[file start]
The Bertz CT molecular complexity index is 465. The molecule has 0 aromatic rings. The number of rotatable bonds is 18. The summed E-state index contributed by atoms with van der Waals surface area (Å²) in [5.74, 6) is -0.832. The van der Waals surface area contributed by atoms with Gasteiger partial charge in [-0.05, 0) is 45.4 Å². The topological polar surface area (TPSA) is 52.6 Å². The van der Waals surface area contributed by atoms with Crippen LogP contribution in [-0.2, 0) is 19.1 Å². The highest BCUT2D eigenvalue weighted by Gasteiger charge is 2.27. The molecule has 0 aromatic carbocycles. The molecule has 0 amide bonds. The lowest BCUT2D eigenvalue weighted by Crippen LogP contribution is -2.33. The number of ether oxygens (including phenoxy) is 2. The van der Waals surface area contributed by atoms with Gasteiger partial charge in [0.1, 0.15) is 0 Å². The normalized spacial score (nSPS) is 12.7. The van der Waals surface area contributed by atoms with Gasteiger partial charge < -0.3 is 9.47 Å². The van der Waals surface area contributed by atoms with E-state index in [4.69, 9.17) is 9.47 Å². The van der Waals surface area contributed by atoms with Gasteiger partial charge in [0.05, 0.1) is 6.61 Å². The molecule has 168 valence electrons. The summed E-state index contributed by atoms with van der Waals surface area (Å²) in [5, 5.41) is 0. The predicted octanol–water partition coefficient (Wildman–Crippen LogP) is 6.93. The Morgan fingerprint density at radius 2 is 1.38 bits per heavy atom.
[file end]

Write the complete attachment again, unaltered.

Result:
The Bertz CT molecular complexity index is 465. The molecule has 0 aromatic rings. The number of rotatable bonds is 18. The summed E-state index contributed by atoms with van der Waals surface area (Å²) in [5.74, 6) is -0.832. The van der Waals surface area contributed by atoms with Gasteiger partial charge in [-0.05, 0) is 45.4 Å². The topological polar surface area (TPSA) is 52.6 Å². The van der Waals surface area contributed by atoms with Crippen LogP contribution in [-0.2, 0) is 19.1 Å². The highest BCUT2D eigenvalue weighted by Gasteiger charge is 2.27. The molecule has 0 aromatic carbocycles. The molecule has 0 amide bonds. The lowest BCUT2D eigenvalue weighted by Crippen LogP contribution is -2.33. The number of ether oxygens (including phenoxy) is 2. The van der Waals surface area contributed by atoms with Gasteiger partial charge in [0.1, 0.15) is 0 Å². The normalized spacial score (nSPS) is 12.7. The van der Waals surface area contributed by atoms with Gasteiger partial charge < -0.3 is 9.47 Å². The van der Waals surface area contributed by atoms with E-state index in [4.69, 9.17) is 9.47 Å². The van der Waals surface area contributed by atoms with Gasteiger partial charge in [0.05, 0.1) is 6.61 Å². The molecule has 168 valence electrons. The summed E-state index contributed by atoms with van der Waals surface area (Å²) in [5, 5.41) is 0. The predicted octanol–water partition coefficient (Wildman–Crippen LogP) is 6.93. The Morgan fingerprint density at radius 2 is 1.38 bits per heavy atom.